SA Crime Quarterly - Volume 2014, Issue 50, 2014
Volumes & issues
Volume 2014, Issue 50, 2014
Author Chandre GouldSource: SA Crime Quarterly 2014, pp 3 –4 (2014)More Less
It is both ironic and fitting that this 50th edition of SA Crime Quarterly has a strong legal focus, since over the past few years South Africans have increasingly turned to the courts to resolve and adjudicate issues that arguably should have been resolved by other means. While a positive interpretation of this is that the courts and the judiciary have retained the confidence of South Africans, it also suggests that we have run out of other options, and seem unable to resolve political and other crises through negotiation and compromise. This is additionally ironic, since our ability to peacefully negotiate ourselves out of apartheid meant the South African transitional process and the Truth and Reconciliation Commission were hailed as a success all over the world.
Author Martin SchonteichSource: SA Crime Quarterly 2014, pp 5 –15 (2014) http://dx.doi.org/10.4314/sacq.v50i1.1More Less
Established in 1998, the National Prosecuting Authority (NPA) immediately had to deal with escalating levels of serious crime. Through a variety of innovations, including prosecution-driven investigations popularised by the 'Scorpions', specialised career paths for prosecutors, a focus on performance measurement, and improved conditions of service, the NPA quickly became an employer of choice for a new generation of law graduates. Over the last 16 years, the NPA's specialised units have performed well. However, the NPA's performance at the level of the lower courts - where the vast majority of prosecutions occur - has been mixed. With the appointment of its sixth head or acting head in late 2013, the NPA has been burdened with inconsistent - and at times, poor and unsuitable - leadership. Relatedly, political interference and the politicisation of the NPA have seriously undermined a once promising institution, negatively affecting staff morale and performance and sapping public confidence in the NPA. The future of the NPA as an institution that exercises its functions without fear, favour or prejudice, as mandated by the Constitution, hangs in the balance.
Author Phumlani TyabazayoSource: SA Crime Quarterly 2014, pp 17 –22 (2014) http://dx.doi.org/10.4314/sacq.v50i1.2More Less
On 24 August 2012, the Premier of the Western Cape appointed a commission of inquiry, in terms of section 206(5) of the Constitution, to probe complaints of police inefficiency and a breakdown of relations between the community and the police in Khayelitsha, a township in the Western Cape. The Minister of Police and the National Police Commissioner challenged this decision and lodged an urgent application with the High Court of the Western Cape. The adjudication of this matter by the High Court and, subsequently, by the Constitutional Court, presented an opportunity for the courts to clarify the scope of provincial policing powers. This article analyses the courts' interpretation of the scope of provincial policing powers and argues that the adjudication of this matter has clarified the powers of provinces with regard to policing. The article also examines impediments to the exercise of provincial executives' policing powers.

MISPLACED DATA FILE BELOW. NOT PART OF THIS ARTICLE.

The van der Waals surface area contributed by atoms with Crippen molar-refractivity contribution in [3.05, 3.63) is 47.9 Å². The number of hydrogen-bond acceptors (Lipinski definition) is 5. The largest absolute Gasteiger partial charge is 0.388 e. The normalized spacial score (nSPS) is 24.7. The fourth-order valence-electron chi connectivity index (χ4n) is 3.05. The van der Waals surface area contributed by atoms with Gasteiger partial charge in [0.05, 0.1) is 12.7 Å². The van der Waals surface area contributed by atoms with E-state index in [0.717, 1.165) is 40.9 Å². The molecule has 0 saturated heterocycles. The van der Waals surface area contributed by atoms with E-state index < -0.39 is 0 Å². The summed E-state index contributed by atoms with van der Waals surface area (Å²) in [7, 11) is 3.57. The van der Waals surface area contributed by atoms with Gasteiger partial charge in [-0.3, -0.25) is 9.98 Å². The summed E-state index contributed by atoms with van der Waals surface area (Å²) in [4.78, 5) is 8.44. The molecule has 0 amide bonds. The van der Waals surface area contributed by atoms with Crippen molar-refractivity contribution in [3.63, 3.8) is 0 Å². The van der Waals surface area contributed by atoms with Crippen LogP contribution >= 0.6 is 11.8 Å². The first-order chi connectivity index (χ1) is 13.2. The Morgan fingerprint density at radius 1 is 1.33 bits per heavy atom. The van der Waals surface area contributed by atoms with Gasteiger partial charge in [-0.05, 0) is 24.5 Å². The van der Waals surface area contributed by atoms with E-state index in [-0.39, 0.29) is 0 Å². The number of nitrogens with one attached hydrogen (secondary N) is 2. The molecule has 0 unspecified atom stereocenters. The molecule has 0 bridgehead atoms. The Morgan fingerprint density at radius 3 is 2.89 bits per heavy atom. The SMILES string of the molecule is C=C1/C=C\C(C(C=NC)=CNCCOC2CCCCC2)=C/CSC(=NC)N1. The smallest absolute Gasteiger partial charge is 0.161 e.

Protecting child offenders' rights - testing the constitutionality of the National Register for sex offendersAuthor Zita HansunguleSource: SA Crime Quarterly 2014, pp 23 –30 (2014) http://dx.doi.org/10.4314/sacq.v50i1.3More Less
The Constitutional Court recently declared the Criminal Law (Sexual Offences and Related Matters) Amendment Act 2007 (Act 32 of 2007) unconstitutional in its requirement that the names of child offenders be automatically included on the National Register for Sex Offenders when convicted of a sexual offence against a child or a person with disability. The Court held that automatic inclusion on the Register violated a child's right in terms of section 28(2) to have their best interests taken into account as the paramount consideration in every matter affecting the child. The Court held that the individual circumstances of children should be taken into account and that they should be given the opportunity to be heard by the sentencing court regarding the placement of their details on the Register. The Court decided that sentencing courts should be given the discretion to decide whether to place a child on the Register or not.
'Freedom from all forms of violence' - using Zimbabwe's new Constitution to encourage rape law reformAuthor Douglas ColtartSource: SA Crime Quarterly 2014, pp 31 –40 (2014) http://dx.doi.org/10.4314/sacq.v50i1.4More Less
The right to 'freedom from all forms of violence from public or private sources', enshrined in Zimbabwe's new Constitution, could have a significant impact on efforts to end violence against women (VAW) in the country. The right is particularly relevant in the Zimbabwean context where VAW occurs in a range of settings, from the most intimate of relationships in the home to the state's use of rape as a political weapon. One way in which the state can fulfil its duty to address VAW is through the reform of the country's rape law. With comparative reference to the impact of the right to freedom from violence in South African law, this article discusses three areas of Zimbabwean law that present potential obstacles to achieving justice for rape survivors: the definition of the crime of rape, the abolished but tenacious cautionary rule, and the sentencing of sexual offenders.